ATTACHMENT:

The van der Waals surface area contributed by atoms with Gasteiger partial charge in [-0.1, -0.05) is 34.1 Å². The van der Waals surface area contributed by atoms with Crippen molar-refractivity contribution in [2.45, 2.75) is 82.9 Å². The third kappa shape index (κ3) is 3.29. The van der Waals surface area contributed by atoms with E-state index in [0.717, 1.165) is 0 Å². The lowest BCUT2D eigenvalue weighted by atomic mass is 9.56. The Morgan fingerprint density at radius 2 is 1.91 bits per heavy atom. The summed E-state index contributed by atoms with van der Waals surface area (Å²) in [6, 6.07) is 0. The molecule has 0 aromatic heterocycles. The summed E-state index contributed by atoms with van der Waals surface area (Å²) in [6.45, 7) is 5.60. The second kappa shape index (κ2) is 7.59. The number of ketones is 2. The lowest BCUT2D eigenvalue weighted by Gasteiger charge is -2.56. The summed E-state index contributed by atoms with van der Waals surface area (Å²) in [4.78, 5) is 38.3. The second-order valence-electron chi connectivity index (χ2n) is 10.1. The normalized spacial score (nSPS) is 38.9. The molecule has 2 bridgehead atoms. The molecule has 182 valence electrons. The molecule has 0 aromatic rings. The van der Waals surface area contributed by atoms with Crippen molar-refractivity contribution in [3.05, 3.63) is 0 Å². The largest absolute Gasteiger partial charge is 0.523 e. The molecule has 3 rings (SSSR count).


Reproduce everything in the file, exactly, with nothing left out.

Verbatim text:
The van der Waals surface area contributed by atoms with Gasteiger partial charge in [-0.1, -0.05) is 34.1 Å². The van der Waals surface area contributed by atoms with Crippen molar-refractivity contribution in [2.45, 2.75) is 82.9 Å². The third kappa shape index (κ3) is 3.29. The van der Waals surface area contributed by atoms with E-state index in [0.717, 1.165) is 0 Å². The lowest BCUT2D eigenvalue weighted by atomic mass is 9.56. The Morgan fingerprint density at radius 2 is 1.91 bits per heavy atom. The summed E-state index contributed by atoms with van der Waals surface area (Å²) in [6, 6.07) is 0. The molecule has 0 aromatic heterocycles. The summed E-state index contributed by atoms with van der Waals surface area (Å²) in [6.45, 7) is 5.60. The second kappa shape index (κ2) is 7.59. The number of ketones is 2. The lowest BCUT2D eigenvalue weighted by Gasteiger charge is -2.56. The summed E-state index contributed by atoms with van der Waals surface area (Å²) in [4.78, 5) is 38.3. The second-order valence-electron chi connectivity index (χ2n) is 10.1. The normalized spacial score (nSPS) is 38.9. The molecule has 2 bridgehead atoms. The molecule has 182 valence electrons. The molecule has 0 aromatic rings. The van der Waals surface area contributed by atoms with Crippen molar-refractivity contribution in [3.05, 3.63) is 0 Å². The largest absolute Gasteiger partial charge is 0.523 e. The molecule has 3 rings (SSSR count).